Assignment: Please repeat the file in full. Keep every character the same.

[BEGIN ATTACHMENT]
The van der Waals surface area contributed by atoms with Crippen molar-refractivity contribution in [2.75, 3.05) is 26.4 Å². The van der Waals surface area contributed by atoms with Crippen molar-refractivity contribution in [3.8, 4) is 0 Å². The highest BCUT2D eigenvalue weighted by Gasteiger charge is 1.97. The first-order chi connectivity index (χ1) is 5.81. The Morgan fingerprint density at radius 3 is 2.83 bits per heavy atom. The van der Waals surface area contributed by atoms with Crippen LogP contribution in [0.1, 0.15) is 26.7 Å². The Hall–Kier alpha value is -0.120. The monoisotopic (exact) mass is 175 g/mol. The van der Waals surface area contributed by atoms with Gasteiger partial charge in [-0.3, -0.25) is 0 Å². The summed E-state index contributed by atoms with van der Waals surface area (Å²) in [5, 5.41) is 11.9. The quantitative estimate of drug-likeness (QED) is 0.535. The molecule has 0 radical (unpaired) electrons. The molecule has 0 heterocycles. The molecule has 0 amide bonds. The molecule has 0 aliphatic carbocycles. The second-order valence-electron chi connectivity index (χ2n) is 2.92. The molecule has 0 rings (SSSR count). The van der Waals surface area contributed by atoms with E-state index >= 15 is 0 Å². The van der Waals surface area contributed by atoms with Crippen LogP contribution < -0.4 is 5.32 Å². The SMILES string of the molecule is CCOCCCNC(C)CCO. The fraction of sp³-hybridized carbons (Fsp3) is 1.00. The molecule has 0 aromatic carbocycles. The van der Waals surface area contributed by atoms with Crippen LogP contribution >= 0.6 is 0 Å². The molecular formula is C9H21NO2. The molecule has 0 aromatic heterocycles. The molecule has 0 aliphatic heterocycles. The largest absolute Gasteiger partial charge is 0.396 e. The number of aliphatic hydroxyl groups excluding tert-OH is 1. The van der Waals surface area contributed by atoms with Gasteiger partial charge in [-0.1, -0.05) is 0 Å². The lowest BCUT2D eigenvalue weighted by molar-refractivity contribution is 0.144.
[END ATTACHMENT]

The van der Waals surface area contributed by atoms with Crippen molar-refractivity contribution in [2.75, 3.05) is 26.4 Å². The van der Waals surface area contributed by atoms with Crippen molar-refractivity contribution in [3.8, 4) is 0 Å². The highest BCUT2D eigenvalue weighted by Gasteiger charge is 1.97. The first-order chi connectivity index (χ1) is 5.81. The Morgan fingerprint density at radius 3 is 2.83 bits per heavy atom. The van der Waals surface area contributed by atoms with Crippen LogP contribution in [0.1, 0.15) is 26.7 Å². The Hall–Kier alpha value is -0.120. The monoisotopic (exact) mass is 175 g/mol. The van der Waals surface area contributed by atoms with Gasteiger partial charge in [-0.3, -0.25) is 0 Å². The summed E-state index contributed by atoms with van der Waals surface area (Å²) in [5, 5.41) is 11.9. The quantitative estimate of drug-likeness (QED) is 0.535. The molecule has 0 radical (unpaired) electrons. The molecule has 0 heterocycles. The molecule has 0 amide bonds. The molecule has 0 aliphatic carbocycles. The second-order valence-electron chi connectivity index (χ2n) is 2.92. The molecule has 0 rings (SSSR count). The van der Waals surface area contributed by atoms with E-state index >= 15 is 0 Å². The van der Waals surface area contributed by atoms with Crippen LogP contribution < -0.4 is 5.32 Å². The SMILES string of the molecule is CCOCCCNC(C)CCO. The fraction of sp³-hybridized carbons (Fsp3) is 1.00. The molecule has 0 aromatic carbocycles. The van der Waals surface area contributed by atoms with Crippen LogP contribution >= 0.6 is 0 Å². The molecular formula is C9H21NO2. The molecule has 0 aromatic heterocycles. The molecule has 0 aliphatic heterocycles. The largest absolute Gasteiger partial charge is 0.396 e. The number of aliphatic hydroxyl groups excluding tert-OH is 1. The van der Waals surface area contributed by atoms with Gasteiger partial charge in [-0.1, -0.05) is 0 Å². The lowest BCUT2D eigenvalue weighted by molar-refractivity contribution is 0.144.